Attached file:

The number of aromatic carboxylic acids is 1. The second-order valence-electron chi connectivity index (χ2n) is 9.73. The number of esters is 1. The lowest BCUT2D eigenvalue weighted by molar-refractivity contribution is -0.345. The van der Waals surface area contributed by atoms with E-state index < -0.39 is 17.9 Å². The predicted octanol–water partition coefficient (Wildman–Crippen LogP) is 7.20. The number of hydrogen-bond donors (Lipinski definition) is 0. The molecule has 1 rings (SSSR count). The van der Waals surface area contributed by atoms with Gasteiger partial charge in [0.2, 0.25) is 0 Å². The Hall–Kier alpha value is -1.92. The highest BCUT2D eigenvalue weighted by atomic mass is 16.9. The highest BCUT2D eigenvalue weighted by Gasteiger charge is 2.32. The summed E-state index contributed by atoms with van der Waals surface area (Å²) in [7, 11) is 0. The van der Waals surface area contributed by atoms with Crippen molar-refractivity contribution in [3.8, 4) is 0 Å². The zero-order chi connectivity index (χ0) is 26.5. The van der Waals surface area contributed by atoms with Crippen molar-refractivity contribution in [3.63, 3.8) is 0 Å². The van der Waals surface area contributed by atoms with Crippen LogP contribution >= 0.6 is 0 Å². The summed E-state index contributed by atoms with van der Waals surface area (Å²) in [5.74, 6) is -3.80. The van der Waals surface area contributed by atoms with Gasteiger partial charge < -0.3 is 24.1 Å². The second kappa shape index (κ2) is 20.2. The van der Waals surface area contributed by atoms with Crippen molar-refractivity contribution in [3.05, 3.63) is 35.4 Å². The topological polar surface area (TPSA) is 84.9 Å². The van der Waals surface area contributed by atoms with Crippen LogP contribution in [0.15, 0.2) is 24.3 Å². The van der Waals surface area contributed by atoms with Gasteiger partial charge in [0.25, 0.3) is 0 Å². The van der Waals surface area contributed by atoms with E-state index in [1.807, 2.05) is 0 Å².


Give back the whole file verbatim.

The number of aromatic carboxylic acids is 1. The second-order valence-electron chi connectivity index (χ2n) is 9.73. The number of esters is 1. The lowest BCUT2D eigenvalue weighted by molar-refractivity contribution is -0.345. The van der Waals surface area contributed by atoms with E-state index < -0.39 is 17.9 Å². The predicted octanol–water partition coefficient (Wildman–Crippen LogP) is 7.20. The number of hydrogen-bond donors (Lipinski definition) is 0. The molecule has 1 rings (SSSR count). The van der Waals surface area contributed by atoms with Gasteiger partial charge in [0.2, 0.25) is 0 Å². The Hall–Kier alpha value is -1.92. The highest BCUT2D eigenvalue weighted by atomic mass is 16.9. The highest BCUT2D eigenvalue weighted by Gasteiger charge is 2.32. The summed E-state index contributed by atoms with van der Waals surface area (Å²) in [7, 11) is 0. The van der Waals surface area contributed by atoms with Crippen molar-refractivity contribution in [3.8, 4) is 0 Å². The zero-order chi connectivity index (χ0) is 26.5. The van der Waals surface area contributed by atoms with Crippen molar-refractivity contribution in [3.63, 3.8) is 0 Å². The van der Waals surface area contributed by atoms with Crippen LogP contribution >= 0.6 is 0 Å². The summed E-state index contributed by atoms with van der Waals surface area (Å²) in [5.74, 6) is -3.80. The van der Waals surface area contributed by atoms with Gasteiger partial charge < -0.3 is 24.1 Å². The second kappa shape index (κ2) is 20.2. The van der Waals surface area contributed by atoms with Crippen molar-refractivity contribution in [3.05, 3.63) is 35.4 Å². The topological polar surface area (TPSA) is 84.9 Å². The van der Waals surface area contributed by atoms with Crippen LogP contribution in [0.15, 0.2) is 24.3 Å². The van der Waals surface area contributed by atoms with Gasteiger partial charge in [0.25, 0.3) is 0 Å². The van der Waals surface area contributed by atoms with E-state index in [1.807, 2.05) is 0 Å².